Visiting orchestras in the Central Piedmont of North Carolina have become almost as rare as three-legged chickens, so any appearance within the state is a temptation. On February 15, a large audience of diverse ages filled most of Wright Auditorium on the East Carolina University Campus. With its surprisingly warm acoustics, it is one of the best venues for orchestral concerts that I know. The Hungarian National Philharmonic, formerly the Hungarian State Symphony Orchestra, has previously visited the Triangle; and a few seasons back, when he guest-conducted the visiting Hungarian State Symphony of Pecs in Danville, Virginia, we had been impressed by the solid musicianship of Zsolt Hamar, now the HNPO’s Permanent Conductor.

The highlight of the concert was a beautiful and carefully-nuanced performance of Claude Debussy’s revolutionary “Prélude à l’Après-midi d’un faune.” Hamar secured remarkably quiet playing from all sections of the orchestra. Principal Anita Szabó, opening with an ideal “pp” flute solo, was shortly joined by oboist József Kiss. The subtle blend of the “pp” horn section with harps backing the woodwinds was memorable. This was the finest performance of the work that I have heard in the region to date.

Less than immaculate execution of the opening series of bravura octave passages by piano soloist Károly Mocsári did not bode well for Franz Liszt’s First Piano Concerto, in E-flat Major. Whether due to a hasty, last-minute introduction to this particular piano or to fingers stiff from the weather turning colder, these flaws were soon surmounted in a performance with greater poetic sensitivity than is normally heard in a work more often exploited as a showpiece for steel-fingered virtuosity. Hamar provided ideal accompaniment. Mocsári’s second movement was particularly sensitive. Zsolt Szatmári provided the eloquent clarinet solo; the player of the famous triangle was unidentified. Concertmasters were rotated, with each serving for half of the concert.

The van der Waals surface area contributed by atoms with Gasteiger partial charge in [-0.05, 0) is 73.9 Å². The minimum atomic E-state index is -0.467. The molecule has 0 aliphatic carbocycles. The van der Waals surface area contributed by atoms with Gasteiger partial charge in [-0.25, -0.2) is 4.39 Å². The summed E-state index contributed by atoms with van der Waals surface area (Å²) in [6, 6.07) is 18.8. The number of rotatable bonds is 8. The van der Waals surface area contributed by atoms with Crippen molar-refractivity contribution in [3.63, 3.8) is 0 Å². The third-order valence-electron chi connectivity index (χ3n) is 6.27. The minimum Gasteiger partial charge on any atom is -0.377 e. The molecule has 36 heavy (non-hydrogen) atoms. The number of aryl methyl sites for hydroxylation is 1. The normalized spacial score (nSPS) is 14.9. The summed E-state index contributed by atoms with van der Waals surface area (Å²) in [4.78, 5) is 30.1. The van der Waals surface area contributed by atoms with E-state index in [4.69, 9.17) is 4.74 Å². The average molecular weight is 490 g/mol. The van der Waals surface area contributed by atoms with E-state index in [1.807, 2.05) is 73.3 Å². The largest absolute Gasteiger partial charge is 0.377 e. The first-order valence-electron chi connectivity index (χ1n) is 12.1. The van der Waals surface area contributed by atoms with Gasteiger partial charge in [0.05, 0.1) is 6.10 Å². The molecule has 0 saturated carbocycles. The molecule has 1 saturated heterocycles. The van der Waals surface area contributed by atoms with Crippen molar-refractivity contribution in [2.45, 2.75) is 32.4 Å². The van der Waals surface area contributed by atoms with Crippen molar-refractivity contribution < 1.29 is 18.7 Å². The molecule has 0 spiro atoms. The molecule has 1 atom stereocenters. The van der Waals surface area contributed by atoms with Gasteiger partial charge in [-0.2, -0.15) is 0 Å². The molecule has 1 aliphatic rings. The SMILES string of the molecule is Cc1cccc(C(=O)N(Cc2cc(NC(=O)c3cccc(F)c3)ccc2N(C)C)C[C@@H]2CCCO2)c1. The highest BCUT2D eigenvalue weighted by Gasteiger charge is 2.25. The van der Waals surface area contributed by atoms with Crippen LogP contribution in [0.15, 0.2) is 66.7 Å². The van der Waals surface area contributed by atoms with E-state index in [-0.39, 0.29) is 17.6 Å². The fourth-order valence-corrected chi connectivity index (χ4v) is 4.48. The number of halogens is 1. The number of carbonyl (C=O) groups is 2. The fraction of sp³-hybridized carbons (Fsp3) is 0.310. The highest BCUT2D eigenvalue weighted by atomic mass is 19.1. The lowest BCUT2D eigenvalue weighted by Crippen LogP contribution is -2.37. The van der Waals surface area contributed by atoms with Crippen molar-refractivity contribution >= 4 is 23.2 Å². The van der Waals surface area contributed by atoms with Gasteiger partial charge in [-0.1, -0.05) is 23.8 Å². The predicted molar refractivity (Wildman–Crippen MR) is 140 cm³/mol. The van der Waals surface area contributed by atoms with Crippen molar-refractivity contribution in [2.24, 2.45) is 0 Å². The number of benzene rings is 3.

A good standard interpretation of Tchaikovsky’s Symphony No. 4 in F Minor, Op. 36, brought the audience to its feet at the end of the concert. All sections of the orchestra played well. An apt touch of vibrato in the horns was stylish and welcome, and the woodwinds were marvelous. The somewhat small string section produced a good, full sound. Orchestral dynamics were carefully considered and there were nice individual touches. Hamar had a firm grasp of the work as a whole and subordinated each movement to make a very satisfying complete view of the old warhorse. Thank God the over-programmed Fifth Symphony wasn’t selected! Fear of the impending ice storm led to quick flight before any possible encore.

With more than a dozen Mozart piano concertos seldom played, it always surprises me to find the less rewarding Liszt concertos programmed so often. While not wishing to be a narrow nationalist, it would have been even better if the Hungarians had showcased some of their other wonderful composers such as Bartók, Kodály, or even Dohnányi.

All praise for the completion of the 264 By-pass around Wilson, which ought to make the Alexander Performing Arts Series – as well as ECU’s many Music Department programs – more readily accessible to Raleigh’s music lovers. I await the next segment of 440, Raleigh’s Outer Beltline.